Four Urgent Global Crises: Pressing Problems Other than COVID We Need to Address
August 12, 2020
The things that worry us as individuals, it turns out, worry all of us as citizens of the world. Global problems are local problems and no different in North or South America, Europe, Asia, or Africa.
In 2016, I had a conversation that grew into hundreds of exchanges with people from all walks of life everywhere around the world.
The conversation was with Bob Moritz, chairman of the PwC International Network. Just a year and a half earlier, in my role as global leader for strategy and leadership at PwC, I led the development of the network’s strategy—typical content such as what makes us distinctive, which capabilities do we need, and which markets should we focus on. This strategy was linked to a set of trends we believed would have a meaningful impact on the world in the coming years. These trends included such things as urbanization, shift in economic power from West to East, resource scarcity, and so on.
When Moritz and I spoke, we had just returned from separate trips to countries on four different continents. We both came back with the same nagging feeling—the world had gotten gritty and people seemed more on edge and anxious than we could ever recall in our lives. In other words, it was notably darker than the place we envisioned in 2015.
Moritz asked a fundamental question: “What are people really worried about and does that affect how we should think about our business?” Answering that led me to spend the next two years in a whirlwind of conversations with leaders from government, business, and civil society as well as everyday people trying to make a decent living and build a better life for themselves and their children.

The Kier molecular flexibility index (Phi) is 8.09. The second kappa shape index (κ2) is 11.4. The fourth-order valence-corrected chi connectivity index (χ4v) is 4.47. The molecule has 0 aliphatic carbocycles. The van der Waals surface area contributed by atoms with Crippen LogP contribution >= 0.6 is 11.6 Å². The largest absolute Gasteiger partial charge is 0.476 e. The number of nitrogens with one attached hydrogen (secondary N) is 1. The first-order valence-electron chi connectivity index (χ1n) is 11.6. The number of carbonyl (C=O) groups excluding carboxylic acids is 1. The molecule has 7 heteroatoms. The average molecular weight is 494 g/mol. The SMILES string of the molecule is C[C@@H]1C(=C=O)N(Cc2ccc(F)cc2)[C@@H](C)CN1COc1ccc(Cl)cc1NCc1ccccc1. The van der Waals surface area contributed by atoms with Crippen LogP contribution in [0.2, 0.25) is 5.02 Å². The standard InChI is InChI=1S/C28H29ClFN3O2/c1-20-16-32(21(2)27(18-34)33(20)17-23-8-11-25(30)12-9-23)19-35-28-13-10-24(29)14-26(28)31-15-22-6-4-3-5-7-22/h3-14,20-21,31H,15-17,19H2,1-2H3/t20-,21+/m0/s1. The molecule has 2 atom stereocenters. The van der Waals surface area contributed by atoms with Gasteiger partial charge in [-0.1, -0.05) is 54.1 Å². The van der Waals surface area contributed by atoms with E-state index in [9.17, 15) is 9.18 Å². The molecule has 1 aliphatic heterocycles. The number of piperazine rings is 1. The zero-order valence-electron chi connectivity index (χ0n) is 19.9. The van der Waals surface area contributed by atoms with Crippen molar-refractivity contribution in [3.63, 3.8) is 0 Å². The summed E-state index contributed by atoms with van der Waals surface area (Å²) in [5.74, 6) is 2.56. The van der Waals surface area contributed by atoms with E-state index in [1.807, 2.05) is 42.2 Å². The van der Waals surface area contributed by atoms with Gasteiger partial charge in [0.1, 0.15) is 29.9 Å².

From coffee shops to boardrooms, I tried to find out how people felt about their lives and their perception of the future. Remarkably, I learned during these discussions that people in every country, at all levels of society, were in fact deeply worried. Much of what I heard is memorable, if a bit disturbing. To my surprise, there was more insecurity and pessimism than I had expected to find.
I was speaking with Amit Chandra, chairman of Bain Capital in India, about the struggles in his country. In the middle of a lengthy discussion, Chandra said: “We do run the risk of having a revolution in India.” I was struck by that comment. “Revolution” is a big word and Chandra is no radical; indeed, his private equity company could serve as the very icon for the global capitalist establishment and he is an extremely studied man.
Chandra is also a prolific philanthropist, who aims to give away up to 90 percent of his wealth to nonprofits working to improve rural development as well as capacity building in the social sector, health, and education. From that perch Chandra could see that something was unwinding at the core of the world’s largest democracy.
The signs that India could suffer a revolution, Chandra told me, are obvious in the growing manifestations of extreme wealth and unrelenting poverty, sometimes right next to each other. Expensive private homes sit beside the largest slums in Mumbai. Some parts of India are rapidly leaving other parts behind. For instance, technology clusters in a variety of cities are training a new generation of technology leaders and buoying the efforts of digital entrepreneurs, increasingly consolidating wealth and inordinate national influence in these privileged areas. At the same time, conditions for subsistence farmers with little education and chances of social mobility are worsening; in some places, irrigation dams that small farmers depend upon are operating at 40 percent of capacity.